God forgives our transgressions, through the blood of his precious son, when we are overwhelmed by sin. He calls each one of us to him, we just have to respond to his voice. He knows our futures, who will respond to him and be blessed and who will reject his gift of eternal life.

Jesus created the whole wonderful world at Gods command: the magnificent mountains, the abundant land and the roaring seas. God cares for the land, watering it and enriching it.

He fills the world with flocks of Christians and clothes us with gladness so that we can shout for joy and sing.

He cares for our souls, filling our hearts with streams of living water from the Holy Spirit and enriching us with his word do that we can produce fruit in abundance.


Jesus Anointed at Bethany: May 20th 2021

1 Samuel 5:1-7:17

The Philistines took the captured ark of the Covenant to the temple of their demonic deity, Dagon, in Ashdod. The next day, their statue of Dagon had fallen on its face. They put it back up, only for it to fall down the next night and smash into pieces. Dagon’s head and hands were broken off – showing the superiority of our one true God.

God brought devastation on the people of Ashdod and affected them with tumours. The Philistines moved the ark to Gath. Usually, people other than Levites are struck down dead for merely going near the ark and so God was allowing the Philistines to move it around, to fall into his trap and demonstrate his power. The city of Gath was thrown into panic and both young and old broke out in tumours (v.9). They then moved the ark to Ekron.

In Ekron, those who didn’t die were afflicted with tumours. All the Philistines wanted to send the ark back to Israel. After seven months with the ark they sent it back to Israel along with five gold tumours and five gold rats. This implies the tumours may have been a type of bubonic plague – spread by the fleas from an invasion of rats. There were five of them because five Philistine cities had been devastated by the presence of the ark.

The Philistines loaded the ark onto a new cart with two cows that had never been yoked. The Philistine diviners said that if the driverless cart went to the Israelite town of Beth Shemesh, this would confirm that the Lord had brought the disasters on them. The cows went straight for Beth Shemesh and the Israelites, harvesting wheat in their fields, were delighted to see the ark coming towards them. However, seventy of he villagers disrespected God by looking inside the ark and were struck down dead. They sent a message to the town of Kiriath Jearim and asked them to take it. The men of Kiriath Jearim finally gave the ark the respect it deserved, setting it up in the house of Abinadab and consecrating Eleazar his son to guard it (7:1).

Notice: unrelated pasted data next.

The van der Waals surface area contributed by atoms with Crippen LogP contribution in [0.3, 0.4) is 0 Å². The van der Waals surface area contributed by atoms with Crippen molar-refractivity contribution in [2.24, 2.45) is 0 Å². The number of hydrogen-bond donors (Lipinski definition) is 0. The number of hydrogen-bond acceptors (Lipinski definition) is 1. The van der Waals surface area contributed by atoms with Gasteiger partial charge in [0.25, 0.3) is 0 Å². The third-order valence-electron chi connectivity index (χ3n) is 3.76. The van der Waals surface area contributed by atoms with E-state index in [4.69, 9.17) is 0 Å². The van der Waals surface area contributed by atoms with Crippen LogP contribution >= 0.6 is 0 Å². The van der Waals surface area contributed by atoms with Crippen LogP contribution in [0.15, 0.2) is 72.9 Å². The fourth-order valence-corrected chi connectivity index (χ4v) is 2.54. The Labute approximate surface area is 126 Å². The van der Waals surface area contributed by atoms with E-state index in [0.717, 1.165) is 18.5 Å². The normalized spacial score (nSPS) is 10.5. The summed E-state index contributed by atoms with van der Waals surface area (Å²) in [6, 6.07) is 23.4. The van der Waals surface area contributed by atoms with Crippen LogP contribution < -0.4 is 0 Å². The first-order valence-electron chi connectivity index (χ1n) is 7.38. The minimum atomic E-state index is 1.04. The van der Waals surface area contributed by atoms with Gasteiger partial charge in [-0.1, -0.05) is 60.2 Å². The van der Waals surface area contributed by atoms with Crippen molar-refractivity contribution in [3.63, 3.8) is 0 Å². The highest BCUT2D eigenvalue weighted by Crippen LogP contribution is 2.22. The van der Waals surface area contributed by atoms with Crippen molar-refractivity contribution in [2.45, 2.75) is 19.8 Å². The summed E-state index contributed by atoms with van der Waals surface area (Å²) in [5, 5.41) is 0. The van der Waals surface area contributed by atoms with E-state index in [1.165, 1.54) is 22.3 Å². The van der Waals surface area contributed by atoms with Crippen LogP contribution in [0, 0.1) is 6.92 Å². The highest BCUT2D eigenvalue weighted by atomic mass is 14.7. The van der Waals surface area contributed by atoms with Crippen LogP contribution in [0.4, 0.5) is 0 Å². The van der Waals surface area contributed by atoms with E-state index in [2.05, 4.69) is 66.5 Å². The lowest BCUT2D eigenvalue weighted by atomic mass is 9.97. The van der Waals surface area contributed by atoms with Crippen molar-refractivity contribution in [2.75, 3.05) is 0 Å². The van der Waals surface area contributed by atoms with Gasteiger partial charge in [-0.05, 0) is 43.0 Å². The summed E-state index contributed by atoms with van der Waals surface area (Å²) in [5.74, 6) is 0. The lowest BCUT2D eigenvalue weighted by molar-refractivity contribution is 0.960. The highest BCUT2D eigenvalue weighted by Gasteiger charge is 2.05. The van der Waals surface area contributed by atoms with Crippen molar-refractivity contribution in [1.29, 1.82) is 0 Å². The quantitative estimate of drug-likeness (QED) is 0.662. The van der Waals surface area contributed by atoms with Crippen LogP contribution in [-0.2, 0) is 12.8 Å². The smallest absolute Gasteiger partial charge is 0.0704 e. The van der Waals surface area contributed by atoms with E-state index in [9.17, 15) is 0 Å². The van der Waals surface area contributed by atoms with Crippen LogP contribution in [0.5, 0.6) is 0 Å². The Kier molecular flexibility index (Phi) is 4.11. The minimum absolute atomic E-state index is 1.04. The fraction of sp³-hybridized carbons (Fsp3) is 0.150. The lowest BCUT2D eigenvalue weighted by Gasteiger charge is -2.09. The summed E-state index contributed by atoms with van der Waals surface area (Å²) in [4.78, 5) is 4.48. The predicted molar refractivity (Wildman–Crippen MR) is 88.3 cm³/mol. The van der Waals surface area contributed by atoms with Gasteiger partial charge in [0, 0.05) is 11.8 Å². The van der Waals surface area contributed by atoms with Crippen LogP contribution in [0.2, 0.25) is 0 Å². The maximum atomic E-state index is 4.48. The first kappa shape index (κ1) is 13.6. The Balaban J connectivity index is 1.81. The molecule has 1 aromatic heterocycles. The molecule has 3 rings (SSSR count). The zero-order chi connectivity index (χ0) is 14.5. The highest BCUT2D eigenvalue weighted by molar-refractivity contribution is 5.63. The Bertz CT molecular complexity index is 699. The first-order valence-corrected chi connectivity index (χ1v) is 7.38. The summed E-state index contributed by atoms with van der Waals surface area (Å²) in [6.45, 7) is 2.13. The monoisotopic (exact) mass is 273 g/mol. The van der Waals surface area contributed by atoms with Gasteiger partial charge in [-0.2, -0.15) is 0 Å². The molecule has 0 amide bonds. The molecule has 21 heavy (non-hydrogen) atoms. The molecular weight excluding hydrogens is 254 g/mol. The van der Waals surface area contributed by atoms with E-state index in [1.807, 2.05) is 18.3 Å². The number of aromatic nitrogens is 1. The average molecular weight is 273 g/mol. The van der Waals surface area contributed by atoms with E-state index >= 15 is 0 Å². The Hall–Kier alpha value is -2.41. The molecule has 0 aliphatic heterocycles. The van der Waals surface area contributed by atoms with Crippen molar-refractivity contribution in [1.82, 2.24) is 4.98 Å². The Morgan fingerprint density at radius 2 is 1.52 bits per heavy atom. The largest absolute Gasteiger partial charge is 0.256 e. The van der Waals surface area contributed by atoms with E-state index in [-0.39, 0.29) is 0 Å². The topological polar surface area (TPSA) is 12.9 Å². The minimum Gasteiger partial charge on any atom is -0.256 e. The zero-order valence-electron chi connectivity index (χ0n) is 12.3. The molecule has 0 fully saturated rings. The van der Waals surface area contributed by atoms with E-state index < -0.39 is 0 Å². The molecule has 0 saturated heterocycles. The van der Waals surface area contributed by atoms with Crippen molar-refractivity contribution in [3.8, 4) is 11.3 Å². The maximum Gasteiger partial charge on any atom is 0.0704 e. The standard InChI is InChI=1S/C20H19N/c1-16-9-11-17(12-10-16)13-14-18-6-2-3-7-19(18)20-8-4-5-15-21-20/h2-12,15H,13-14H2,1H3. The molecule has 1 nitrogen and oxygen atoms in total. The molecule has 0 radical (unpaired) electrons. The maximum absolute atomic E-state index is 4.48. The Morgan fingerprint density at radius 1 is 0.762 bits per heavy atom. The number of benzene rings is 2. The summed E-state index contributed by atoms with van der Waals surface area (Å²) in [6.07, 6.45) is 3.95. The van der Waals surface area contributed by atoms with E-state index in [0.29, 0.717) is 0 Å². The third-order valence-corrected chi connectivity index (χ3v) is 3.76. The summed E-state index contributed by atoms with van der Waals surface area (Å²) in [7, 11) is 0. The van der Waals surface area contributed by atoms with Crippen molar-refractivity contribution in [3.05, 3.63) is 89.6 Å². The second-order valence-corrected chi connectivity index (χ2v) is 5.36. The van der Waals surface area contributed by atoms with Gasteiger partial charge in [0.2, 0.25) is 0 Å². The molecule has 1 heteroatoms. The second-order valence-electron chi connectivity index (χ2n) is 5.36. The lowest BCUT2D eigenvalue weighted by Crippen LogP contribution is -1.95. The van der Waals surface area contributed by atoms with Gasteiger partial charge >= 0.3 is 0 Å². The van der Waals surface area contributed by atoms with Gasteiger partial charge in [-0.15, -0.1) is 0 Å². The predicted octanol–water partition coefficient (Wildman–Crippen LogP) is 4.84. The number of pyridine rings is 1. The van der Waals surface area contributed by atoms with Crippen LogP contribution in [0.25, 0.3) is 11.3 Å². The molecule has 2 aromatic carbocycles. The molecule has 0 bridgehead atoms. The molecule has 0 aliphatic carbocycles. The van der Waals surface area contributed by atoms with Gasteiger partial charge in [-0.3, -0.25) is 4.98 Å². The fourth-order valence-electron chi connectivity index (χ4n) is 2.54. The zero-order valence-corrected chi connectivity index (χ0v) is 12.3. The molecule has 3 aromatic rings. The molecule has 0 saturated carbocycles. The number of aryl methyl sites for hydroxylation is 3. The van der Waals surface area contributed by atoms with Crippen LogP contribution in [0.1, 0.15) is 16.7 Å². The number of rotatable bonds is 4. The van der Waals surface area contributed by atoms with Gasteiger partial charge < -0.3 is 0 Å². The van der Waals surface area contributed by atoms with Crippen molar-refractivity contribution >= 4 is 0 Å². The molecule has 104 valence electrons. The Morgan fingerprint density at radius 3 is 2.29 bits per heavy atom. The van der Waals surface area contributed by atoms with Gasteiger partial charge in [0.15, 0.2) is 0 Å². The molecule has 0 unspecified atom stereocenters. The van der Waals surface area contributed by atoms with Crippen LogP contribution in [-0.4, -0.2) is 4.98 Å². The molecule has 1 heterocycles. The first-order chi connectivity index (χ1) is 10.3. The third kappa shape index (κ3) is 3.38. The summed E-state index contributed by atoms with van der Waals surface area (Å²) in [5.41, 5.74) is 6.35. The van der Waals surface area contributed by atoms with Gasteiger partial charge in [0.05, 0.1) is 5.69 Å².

These days, the ark of the Covenant is said to reside in a chapel in the Ethiopian city of Aksum, guarded by a single monk who, once appointed as the ark’s guardian, is never allowed to leave the chapel’s grounds.

The ark stayed at Kiriath Jearim for twenty years and the Israelites ‘mourned and sought after the Lord’ (7:2).

Samuel, the prophet, told them to rid themselves of all their demonic idols and commit themselves solely to the Lord. His prophesied with faith that the Lord would then deliver them from the Philistines. All of Israel assembled at Mizpah.

They ‘poured water before the Lord’, fasted and confessed they had sinned. Samuel was their leader (v.6). The Philistines came to attack them but Samuel told them not to stop praying to God while he offered a suckling lamb as a burnt sacrifice to God. As the Philistines drew near, the Lord threw them into panic with loud thunder and the Israelites were able to slaughter them (v.11). Samuel set up a stone as a memorial.

We have in this story familiar elements of communing with God. They used water as a symbol of washing away sin / rebirth. Samuel sacrificed a lamb – similar to the Passover lambs that had saved the Israelites in Egypt and prefigured Jesus, the holy lamb of God. Samuel set up a memorial stone and an altar in Ramah – the Israelites had set up stones and altars during their Exodus years to remember and worship the saving deeds of God.

Samuel was judge over Israel all the days of their life and during this time, the Israelites recaptured their towns from the Philistines.

John 11:45-12:11

‘Many of the Jews who had come to visit Mary, and had seen what Jesus did, put their faith in him’ (v.45). If Mary (of Bethany) was indeed Mary Magdalene and also the sinful woman mentioned in Luke – these men may well have been ‘interesting’ characters. Converting a sinner, who has a lot of intimate connections to other sinners, can reap a great harvest.

The high priest, Caiaphas, prophesied that Jesus would die as one man to save the entire Jewish nation. So even someone plotting evil can be a mouthpiece for God. Thanks to the mercy of God, sacraments from priests who may be themselves living in grave sin are still valid. From that day, the chief priests and the Pharisees plotted to arrest and kill Jesus. They did not want to lose their power and control and be further subdued by the Romans. If Jesus went around raising everybody from the dead, people would have no choice but to believe in him. It is amazing that religious leaders can feel so envious and threatened by witnessing the truth and power of God. God can use evil people to bring about a greater good in the end. By allowing the Sanhedrin to arrest and kill Jesus, God would allow us into heaven because of the sacrifice of his precious son.